Health

Ga. Groups: Medications Left Out, Improper Use Of Child-Resistant Containers A Risk To U.S. Kids

The new study from the Centers for Disease Control and Prevention, Emory University's School of Medicine and the Georgia Poison Center finds that more than half of the time when children get into prescription pills, the medications had already been removed from the child-resistant container by an adult.
The new study from the Centers for Disease Control and Prevention, Emory University's School of Medicine and the Georgia Poison Center finds that more than half of the time when children get into prescription pills, the medications had already been removed from the child-resistant container by an adult.
Credit Pixabay images

Across the country, tens of thousands of young children are treated in emergency departments each year after ingesting dangerous prescription medications.

A new study from the Centers for Disease Control and Prevention, Emory University’s School of Medicine and the Georgia Poison Center places the blame largely on parents and grandparents.

Dr. Dan Budnitz is the director of the Medication Safety Program for the Atlanta-based CDC.

He spoke to “All Things Considered” host Jim Burress about the study’s findings, which were published in this week’s Journal of Pediatrics.

Every  year, there are about 400,000 Poison Center calls and 50,000 emergency department visits as a result of young children ingesting medications when adults aren’t paying attention.

The new study finds that more than half of the time when children get into prescription pills, the medications had already been removed from the child-resistant container by an adult.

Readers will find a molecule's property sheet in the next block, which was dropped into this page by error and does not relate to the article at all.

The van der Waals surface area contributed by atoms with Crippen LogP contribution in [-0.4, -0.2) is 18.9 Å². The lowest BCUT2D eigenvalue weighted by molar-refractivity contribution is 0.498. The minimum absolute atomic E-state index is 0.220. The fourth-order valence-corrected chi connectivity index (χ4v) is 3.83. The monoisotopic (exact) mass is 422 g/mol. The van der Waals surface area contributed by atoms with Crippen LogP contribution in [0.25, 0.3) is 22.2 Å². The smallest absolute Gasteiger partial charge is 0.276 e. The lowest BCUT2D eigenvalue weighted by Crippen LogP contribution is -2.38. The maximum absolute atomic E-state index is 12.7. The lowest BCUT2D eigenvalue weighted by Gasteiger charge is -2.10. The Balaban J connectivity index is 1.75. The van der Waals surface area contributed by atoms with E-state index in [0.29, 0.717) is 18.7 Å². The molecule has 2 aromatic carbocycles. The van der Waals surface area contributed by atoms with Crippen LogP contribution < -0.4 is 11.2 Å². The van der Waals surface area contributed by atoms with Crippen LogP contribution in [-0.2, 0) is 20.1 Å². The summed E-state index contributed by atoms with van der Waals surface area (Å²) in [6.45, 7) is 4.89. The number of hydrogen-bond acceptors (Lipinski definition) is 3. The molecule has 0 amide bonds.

The findings come from a study of calls to five U.S. poison control centers.

Child-resistant packaging keeps kids safe – but only when the pills are inside.

The study found four common scenarios in which young children get into prescription pills after the pills are out of their original containers:

  1. Removed to remember to take as prescribed: Adults put pills into pill organizers that are not child-resistant.
  2. Removed for ease of travel or transport: Adults put pills into baggies or other small containers that are not child-resistant to carry with them.
  3. Removed for convenience: Adults leave pills out on countertops or on a bedside table for someone to take later.
  4. Removed unintentionally: Adults sometimes spill or drop pills and may miss some when picking them up.

The CDC recommends keeping medications in the original child-resistant packaging. If one must remove pills from their original containers, a few precautions can help keep children safe:

  • Use a container that is child-resistant.
  • Securely reclose the container after every use.
  • Put the container up and away and out of a child’s reach and sight immediately after every use.
  • Keep purses, other bags or pockets with medicines in them up and away from young children.
  • If pills are spilled when taking or transferring medications, double-check to make sure that all pills are picked up.
  • Save the Poison Control help number in your phone – 800-222-1222 – and call right away if you think your child might have gotten into a medicine or a vitamin, even if you are not sure.

Click here for more  information on what parents and grandparents can do to safely store their medications.

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